Posts Tagged project dave

Books, Beasts, Babies

I’ve been browsing through volunteer opportunities, and I had some thoughts that I wanted to record:

  • There are a lot of manual labor projects that are looking for help.  I think I will not be satisfied with a manual labor kind of task unless I’m involved in the planning in some way – like if it’s one of my ideas, and I then dig in and “build” whatever it is.  This reminds me of the arcade game machine I wanted to build… maybe that’s a reasonable project to do?  It feels good on the organizational level, but maybe in the wrong place on the cost / benefit level.
  • I like the library projects!  Something like running a public book group or helping out at a library branch sounds like something I would enjoy AND that would satisfy my need to do something useful.  I’ll keep that on the list.
  • I think I might enjoy volunteering at the zoo… but first, I should visit the zoo.  Maybe I’ll just do that anyway. :)
  • There are also a lot of “work with troubled youth” style postings for volunteers.  Is that something I want to do?  I am embarrassed to say that maybe I don’t want to work with troubled youth – I guess I feel (instinctively) that although the payoff would be amazing if I could make a big impact in kids’ lives, I’d be too uncomfortable jumping into the twin responsibilities of doing a job well, and positively impacting a kid (kids) as well.

Tomorrow, I’ll be writing up some personal activities I could do, and then making a decision!  Gotta get moving!

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Change Gears

I decided the emotional exploration could wait, because (1) returning from a trip puts me into an ennui-ish mood anyway, and it would be better if I focus on something active rather than passive (like writing up my emotional state) and (2) I want to explore a plan-of-action with my blog soon before I lose nerve!

So, new theme.  This month is going to be Project Dave – I’m going to search for a project to do that’ll enrich me as a person.  Right now I’m considering volunteer work, and I’m going to go a’searching tonight and tomorrow and write about that.  It could also end up being a jumpstart for research into a business idea I had, and/or maybe a “change self” project (like a self-makeover, I guess?).  On that last one, the self-makeover, I think I’d need to sit down and really lay out my goal for such an endeavor, because off the top of my head, I know what I’d like to CHANGE (too analytical, don’t have much personal style, out of shape) but not completely sure what I’d want to BECOME.  Ooh, and another possibility is starting to learn to dance!  Also, build something, which I can never seem to pull through on.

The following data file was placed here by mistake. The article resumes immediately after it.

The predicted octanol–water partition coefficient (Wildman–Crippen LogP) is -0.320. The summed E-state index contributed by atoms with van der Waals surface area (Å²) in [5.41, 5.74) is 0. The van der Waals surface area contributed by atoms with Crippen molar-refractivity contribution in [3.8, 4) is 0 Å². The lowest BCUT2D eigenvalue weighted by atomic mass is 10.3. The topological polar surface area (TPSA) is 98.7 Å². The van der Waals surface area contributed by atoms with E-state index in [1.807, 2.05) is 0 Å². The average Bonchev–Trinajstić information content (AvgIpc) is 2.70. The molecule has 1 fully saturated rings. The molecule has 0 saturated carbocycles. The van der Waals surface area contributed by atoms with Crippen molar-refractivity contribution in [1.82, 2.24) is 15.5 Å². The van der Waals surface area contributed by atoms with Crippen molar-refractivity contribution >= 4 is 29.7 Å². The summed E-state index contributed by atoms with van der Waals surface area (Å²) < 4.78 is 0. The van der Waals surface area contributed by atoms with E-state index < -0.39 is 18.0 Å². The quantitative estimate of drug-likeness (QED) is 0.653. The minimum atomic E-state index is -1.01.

If you have ideas for a project I could do (start) over the course of this month, let me know!

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Bucket List

I was recently thinking about the “big ticket” items I have on my list to do before I die.  (I guess I am turning 30 soon, so it’s on my mind?  More likely, I just hate being bound by a job and want to get out there and accomplish!)  So, here are some things I would put on my Bucket List:

  • Spend a month or more living in a foreign country.  Preferably non-European, since I would like to step outside my travel comfort zone a bit more.
  • Be weightless in space; doesn’t have to be for very long.  I would also like to look at the Earth from space.
  • Publish a relevant paper in a scientific field.  This one gets harder to accomplish the more time I spend away from academia, but I still think it’s possible if I put my mind to it.
  • Be part of a successful business venture from day 1.  Hopefully one I start!
  • Give a speech to a large audience (something like 100 or more people).
  • Take a road trip across the United States.
  • Win a major competition in sports (unlikely) or games (likely, probably Magic).
  • Give each of my close friends a “perfect” gift (perfect, meaning perfect for them).